Where are we on the road to population health?

The terms "population health" and "population health management" have become ubiquitous among healthcare professionals as reimbursement models and medical providers transform from fee-for-service systems to value-based care. Despite their prevalence, the industry has yet to decide on a single definition of "population health."

A panel of healthcare executives dug into this topic at Becker's 5th Annual CEO + CFO Roundtable Nov. 8 in Chicago. Molly Gamble, editor-in-chief of Becker's Hospital Review, moderated a panel discussion on key trends, issues and responses to population health.

Ms. Gamble first asked the panelists to give their definitions of population health.

Deb Gage, president and CEO of Medecision, a population health management and software as a service company, elicited laughter from the audience with her description of population health, which she likened to the topic of teenage sex. "Everyone's talking about it, no one really knows how to do it — everyone thinks everyone else is doing it so we all say we're doing it."

Rick Sheff, MD, principal and CMO of The Greeley Company, offered a theoretical definition and an operational definition during the panel discussion. "The first is achieving the triple aim, which includes improving the health of the population, enhancing the experience of care and reducing the per capita cost of care. Achieving provider sustainability bumps it up to the quadruple aim, because without this the first three legs won't get met. The operational definition of population health is being responsible for the total cost of care for a population without losing our shirts."

In practical terms, population health can be summarized as the merger of acute care and public health, according to Timothy Putnam, CEO of Margaret Mary Health in Batesville, Ind. Previously, discussion on the health of a population used to center around "clean water and vaccines," said Mr. Putnam. Now, there is greater focus on acting proactively to better manage populations of patients with chronic conditions and reduce hospital utilization.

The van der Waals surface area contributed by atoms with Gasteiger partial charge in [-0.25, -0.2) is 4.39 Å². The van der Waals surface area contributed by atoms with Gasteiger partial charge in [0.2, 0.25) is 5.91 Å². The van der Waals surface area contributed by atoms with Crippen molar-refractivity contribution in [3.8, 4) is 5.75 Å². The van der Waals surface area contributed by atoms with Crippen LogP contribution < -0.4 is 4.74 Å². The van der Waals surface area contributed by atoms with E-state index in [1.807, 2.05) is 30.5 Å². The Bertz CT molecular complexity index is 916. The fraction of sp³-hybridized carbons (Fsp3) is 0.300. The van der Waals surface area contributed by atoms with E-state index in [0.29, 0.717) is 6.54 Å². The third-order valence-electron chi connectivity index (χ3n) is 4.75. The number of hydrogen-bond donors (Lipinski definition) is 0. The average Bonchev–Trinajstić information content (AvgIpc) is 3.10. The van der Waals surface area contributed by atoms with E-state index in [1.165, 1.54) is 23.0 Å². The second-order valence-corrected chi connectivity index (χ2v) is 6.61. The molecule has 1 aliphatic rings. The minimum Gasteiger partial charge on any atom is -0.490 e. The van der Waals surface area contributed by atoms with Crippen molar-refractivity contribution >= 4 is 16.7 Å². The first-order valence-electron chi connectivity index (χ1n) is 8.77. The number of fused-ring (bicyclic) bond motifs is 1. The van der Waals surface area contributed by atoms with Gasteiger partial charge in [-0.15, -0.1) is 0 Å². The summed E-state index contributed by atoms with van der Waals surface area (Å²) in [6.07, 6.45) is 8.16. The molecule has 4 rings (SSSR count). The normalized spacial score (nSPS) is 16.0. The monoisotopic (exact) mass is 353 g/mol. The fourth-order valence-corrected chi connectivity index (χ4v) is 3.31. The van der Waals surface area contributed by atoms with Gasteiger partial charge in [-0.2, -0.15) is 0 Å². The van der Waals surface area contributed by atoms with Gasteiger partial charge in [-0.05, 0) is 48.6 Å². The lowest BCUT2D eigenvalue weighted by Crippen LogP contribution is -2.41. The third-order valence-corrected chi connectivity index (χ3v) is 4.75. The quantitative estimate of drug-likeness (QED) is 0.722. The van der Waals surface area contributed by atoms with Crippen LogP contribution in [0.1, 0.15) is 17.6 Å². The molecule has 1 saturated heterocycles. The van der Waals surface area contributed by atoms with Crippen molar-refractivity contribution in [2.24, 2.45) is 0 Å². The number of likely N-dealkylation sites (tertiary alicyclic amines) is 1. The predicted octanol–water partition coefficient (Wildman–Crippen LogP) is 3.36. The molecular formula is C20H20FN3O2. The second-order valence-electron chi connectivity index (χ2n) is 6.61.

The key to achieving these goals is expanding efforts beyond the walls of the hospital and establishing closely coordinated systems with other community service providers, according to Valinda Rutledge, vice president of public payor health strategy in the Care Coordination Institute at Greenville (S.C.) Health System and former CMS official.

Greenville Health System has partnered with various community agencies and organizations to create "patient-centered medical neighborhoods," a step beyond the patient-centered medical home, which is a delivery model whereby care is coordinated through the primary care physician to ensure patients receive the necessary care when and where they need it. The PCMNs include the deployment of mobile health clinics that travel through the community and enhanced partnerships with social workers. For example, paramedics who respond to 9-1-1 calls are accompanied by a social worker, and they assess the patient as a team to determine if they can administer care at the scene or if the patient requires a trip to the emergency room.

"The paramedics assess each patient instead of automatically bringing them to the ER," said Ms. Rutledge. "Maybe the patient is having an asthma attack because they ran out of their inhaler medication. While the patient is being stabilized, a paramedic will refill the prescription and bring it back to them. That's bringing primary care into the neighborhood."

In addition to rethinking how to respond to emergency calls, Mr. Putnam noted the importance of getting communities to change their view of healthcare providers. "We realized we were looking at the health of one patient at a time, not the health of the entire population," he said. "We were seen as a place to go when you were sick or injured." In particular, Mr. Putnam said Margaret Mary Health wasn't doing enough wellness visits. "When we called people and said you need to come in for a wellness visit and their answer was, 'You're a hospital and I'm not sick so there's no reason to come in,' that changed our entire mindset." This change required engaging the physicians to see the broader picture — not just the patient in front of them.  

Currently, population health management efforts largely focus on managing the risk of high healthcare utilizers, or "frequent flyers," according to John Myers, MD, CEO of North Texas Integrated Delivery at Envision Healthcare and CEO of Questcare Medical Services. "As we improve that population, we can then focus on the wellness aspect. But for now the sicker population is growing and dominating the ER — admissions are going up. That's being seen across hospitals."

The successful implementation of population health management efforts that emphasize wellness and extend beyond reducing the rate of ER visits among the sickest patients will require coordination among formerly discrete organizations and agencies to transform communities' cultures into ones that value health, as well as reimbursement models that reward healthcare professionals for engaging in such work.

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